A - Papers appearing in refereed journals
Bromilow, R. H., Evans, A. A. and Nicholls, P. H. 1999. Factors affecting degradation rates of five triazole fungicides in two soil types: 2. Field studies. Pesticide Science. 55 (12), pp. 1135-1142.
|Authors||Bromilow, R. H., Evans, A. A. and Nicholls, P. H.|
The criteria for registering pesticides persistent in soil are still a matter of debate. Amongst modern pesticides, several triazole fungicides are very persistent, though no deleterious effects on soil microbial processes have been reported. The behaviour of five such compounds (flutriafol, epoxiconazole, propiconazole, triadimefon and triadimenol) has been examined in two field trials utilising different agronomic treatments. These fungicides were applied in June 1996 at rates of 0.5 kg ha(-1), and soil cores were taken to 20 cm depth at intervals over 2.5 years and analysed by extraction and high-pressure liquid chromatography. Triadimefon was quite rapidly reduced to triadimenol. Triadimenol, flutriafol and epoxiconazole were all very persistent with DT50 > 400 days, whilst propiconazole had DT50 c 200 days; behaviour was similar in the Rothamsted clay loam and Woburn sandy loam. Only flutriafol, the most polar and hence weakly sorbed of these fungicides, was appreciably leached, with traces reaching the 15-20cm deep soil layer. Sprays applied to plots of fallow soil suffered loss of up to 50% of applied compound in the first four weeks, a loss eliminated by shallow incorporation, indicating an early role for surface loss processes such as photolysis and/or volatilisation. A young barley crop intercepted about one-third of the spray, though subsequent rain caused some wash-off. After one to two years, amounts of each compound remaining in the plots were similar for the three agronomic treatments, especially for flutriafol, though with a tendency for the incorporated plots to have the most chemical and the barley plots the least. Computer simulation of behaviour in the field using the model CALF, utilising sorption and degradation measurements made in laboratory incubations with these same soils together with daily climate measurements, overestimated persistence especially for flutriafol, epoxiconazole and triadimenol. This was due both to lack of inclusion of surface loss processes in the model, which caused initial deviations in the plots not receiving cultivation after spraying, and to a longer-term underestimation of breakdown in the field. This latter was especially noticeable for triadimenol, which was not detected after 2.5 years despite predictions of c 50% remaining. Thus field measurements of behaviour are desirable, as simulations based on laboratory measurements can overestimate persistence. (C) 1999 Society of Chemical Industry.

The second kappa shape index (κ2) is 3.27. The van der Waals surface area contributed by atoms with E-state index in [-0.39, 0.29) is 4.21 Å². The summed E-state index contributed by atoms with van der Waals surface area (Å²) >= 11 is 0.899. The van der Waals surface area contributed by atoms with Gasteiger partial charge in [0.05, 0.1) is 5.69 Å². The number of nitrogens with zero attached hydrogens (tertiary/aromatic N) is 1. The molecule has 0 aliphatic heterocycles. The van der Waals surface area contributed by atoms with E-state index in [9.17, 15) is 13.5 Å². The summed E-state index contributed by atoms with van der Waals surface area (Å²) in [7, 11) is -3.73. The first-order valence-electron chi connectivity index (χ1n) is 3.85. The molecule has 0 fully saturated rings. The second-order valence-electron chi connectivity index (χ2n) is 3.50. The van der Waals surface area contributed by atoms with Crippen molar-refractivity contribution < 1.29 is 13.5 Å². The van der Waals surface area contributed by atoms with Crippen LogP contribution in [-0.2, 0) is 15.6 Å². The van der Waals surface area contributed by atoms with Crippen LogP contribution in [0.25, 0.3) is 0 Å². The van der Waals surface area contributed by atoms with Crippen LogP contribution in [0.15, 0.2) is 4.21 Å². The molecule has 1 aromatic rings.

|Year of Publication||1999|
|Journal citation||55 (12), pp. 1135-1142|
|Digital Object Identifier (DOI)||doi:10.1002/(SICI)1096-9063(199912)55:12<1135::AID-PS73>3.3.CO;2-T|
|Open access||Published as non-open access|
|Funder project or code||319|
Permalink - https://repository.rothamsted.ac.uk/item/881yq/factors-affecting-degradation-rates-of-five-triazole-fungicides-in-two-soil-types-2-field-studies